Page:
BunkeringPorts and Logistics

Kanfer, Egas and Leth Agencies look to establish Suez LNG bunkering hub

Norway’s Kanfer Shipping, Egypt’s Leth Suez Transit and Egyptian Natural Gas Holding Company (Egas) are looking to join forces with commodity traders in order to establish a strategic and competitive liquefied natural gas (LNG) bunkering hub in the Suez Canal by 2025.

Egas has initiated the establishment of a joint venture that will charter the bunkering vessel, take care of the administration, including daily operation, and also purchase its LNG or from other sources to trade it to shipowners and the shipping industry.

Leth Agencies and Kanfer said they are now primarily seeking experienced joint venture partners within bunkering and commodity trading who can take an active part in creating a business model for this “high potential and attractive” project in Egypt.

Egypt’s natural gas resources and liquefaction facilities are said to be one of the key advantages for LNG bunkering, which puts the country in a competitive position against the key LNG bunkering hubs of the world. Egypt has LNG sources in Damietta, IDKU terminal and the FSRU stationed in Ain Sokhna that give flexibility and more opportunities for LNG bunkering in both Port Said and Suez.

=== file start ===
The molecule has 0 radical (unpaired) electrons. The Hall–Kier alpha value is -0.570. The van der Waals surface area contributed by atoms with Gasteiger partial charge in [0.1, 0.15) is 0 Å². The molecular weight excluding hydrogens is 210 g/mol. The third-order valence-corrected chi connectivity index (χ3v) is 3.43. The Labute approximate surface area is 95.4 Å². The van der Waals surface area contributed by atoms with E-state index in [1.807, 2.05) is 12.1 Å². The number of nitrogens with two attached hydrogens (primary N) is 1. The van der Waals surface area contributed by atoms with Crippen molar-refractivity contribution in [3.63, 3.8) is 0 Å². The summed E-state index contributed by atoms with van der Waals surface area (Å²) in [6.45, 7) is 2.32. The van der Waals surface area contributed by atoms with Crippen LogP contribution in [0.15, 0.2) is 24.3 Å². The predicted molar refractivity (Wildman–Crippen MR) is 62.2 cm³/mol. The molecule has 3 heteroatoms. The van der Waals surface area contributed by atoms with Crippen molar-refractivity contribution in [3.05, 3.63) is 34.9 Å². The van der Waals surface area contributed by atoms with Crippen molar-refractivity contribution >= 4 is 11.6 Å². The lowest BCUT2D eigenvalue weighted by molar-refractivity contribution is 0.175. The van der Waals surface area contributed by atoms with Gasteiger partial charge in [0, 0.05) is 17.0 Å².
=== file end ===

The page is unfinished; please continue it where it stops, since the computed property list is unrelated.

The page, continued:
“The key LNG hubs of the world must import the LNG to their terminals, which adds considerable cost to the end-users. We are confident that the JV can provide competitive prices to the key ports and hubs such as Singapore and ARA. We believe that this will attract shipowners and influence their decision-making on where they will replenish LNG,” said managing partner in Kanfer, Stig Hagen.

Egas said it is able to allocate a substantial volume of LNG to this growing segment in order to make the shipping industry, Suez Canal and Egypt greener. “This will be an important step for Egypt and attract more business to the Suez Canal,” added Admiral Osama Mounier Mohamed Rabie chairman and managing director of the Suez Canal Authority.

Kanfer noted that as more than 20,000 ships are transiting the Suez Canal annually and all ships have waiting time before the daily convoy commences, they can use the time efficiently to replenish bunkers in Port Said, Suez, or other important ports along the Egyptian Mediterranean coast.

Adis Ajdin

Adis is an experienced news reporter with a background in finance, media and education. He has written across the spectrum of offshore energy and ocean industries for many years and is a member of International Federation of Journalists. Previously he had written for Navingo media group titles including Offshore Energy, Subsea World News and Marine Energy.
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